At the beginning of this year, I took a job caring for Vittoria Marano King, who has several nicknames such as TT or T-bone, but who is best known as Tori.
I'll admit I took the job thinking it would be temporary. I was almost 25 and figured it was time to get a real job. This would be a way to make money until then, I thought.
Boy, was I wrong. This job turned out to be one of the most invaluable experiences I've ever had.
At 10 weeks old, Tori was diagnosed with a rare, chronic disease of the liver called biliary atresia, caused when an unknown virus attacked the bile ducts of her liver and caused them to stop working. A week later, Tori underwent a Kasai procedure, a major surgery (her first of many) in which the small intestine is connected to the liver to help drain bile. The procedure was only partially successful, which meant Tori was going to have to get a liver transplant, and sooner rather than later.
I started working for the family at the end of January. On Feb. 1, the Friday of my first week, Tori had a fever and we were told to monitor it while her doctors at Cincinnati Children's Hospital decided what to do.
Her fever kept creeping up, so they decided she needed to be admitted to the hospital in Cincinnati. This was her 17th admission to the hospital. That Friday also happened to be Tori's first birthday.
Since then, it's been a whirlwind of doctor's appointments, clinic visits, fevers, overnight stays and more surgeries. She has been admitted to the hospital more than 30 times.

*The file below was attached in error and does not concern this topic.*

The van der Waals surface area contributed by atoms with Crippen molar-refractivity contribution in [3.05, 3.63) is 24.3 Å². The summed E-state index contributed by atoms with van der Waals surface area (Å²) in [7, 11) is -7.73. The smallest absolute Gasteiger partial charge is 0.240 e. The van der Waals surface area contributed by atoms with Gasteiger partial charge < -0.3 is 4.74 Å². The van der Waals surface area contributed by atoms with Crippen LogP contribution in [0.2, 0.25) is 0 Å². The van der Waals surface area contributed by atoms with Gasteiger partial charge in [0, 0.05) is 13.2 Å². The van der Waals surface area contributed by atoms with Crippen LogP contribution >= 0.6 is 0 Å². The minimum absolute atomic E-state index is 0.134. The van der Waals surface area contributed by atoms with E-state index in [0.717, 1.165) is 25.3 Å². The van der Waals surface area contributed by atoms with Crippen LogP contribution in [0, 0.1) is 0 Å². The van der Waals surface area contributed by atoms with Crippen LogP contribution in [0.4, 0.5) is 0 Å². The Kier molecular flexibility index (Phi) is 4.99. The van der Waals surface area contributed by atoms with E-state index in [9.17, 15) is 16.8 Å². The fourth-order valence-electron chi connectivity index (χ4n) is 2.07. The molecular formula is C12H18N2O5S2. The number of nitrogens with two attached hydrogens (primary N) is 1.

She had endoscopies every three weeks to treat esophageal varices, enlarged veins in her esophagus that had developed as an effect of her dying liver, a dangerous complication of cirrhosis.
It is dangerous because if one were to rupture, the blood loss would be life threatening. On May 8, during a trip home from a checkup in Cincinnati with Tori, her mom and sister, one did rupture. This was the scariest moment of my life.
After the rupture, Tori's doctors in Cincinnati decided it would be best for Tori to be close while she waited for a transplant. So in mid-May, I moved with Tori and her family to Cincinnati to await a new liver.
On July 15, the call finally came and Tori received a liver transplant. Unfortunately, five days later, there were some complications with the arteries of the new liver, and it was decided Tori needed yet another transplant.
She was placed at the top of the national list, and luckily got a second liver the very next day. Tori, who was 17 months at the time, had two liver transplants within eight days.
Things went better with the second surgery and this liver, as her doctors said, is "beautiful." Tori and her family still have a long road ahead. She takes daily medications and faces the chance of acute rejection, fevers, countless clinic visits and many other complications.
It's a tough journey, but luckily, Tori has incredibly strong parents, Andrea and Bill, a sweet big sister, Ella, and loving family and friends all over the country.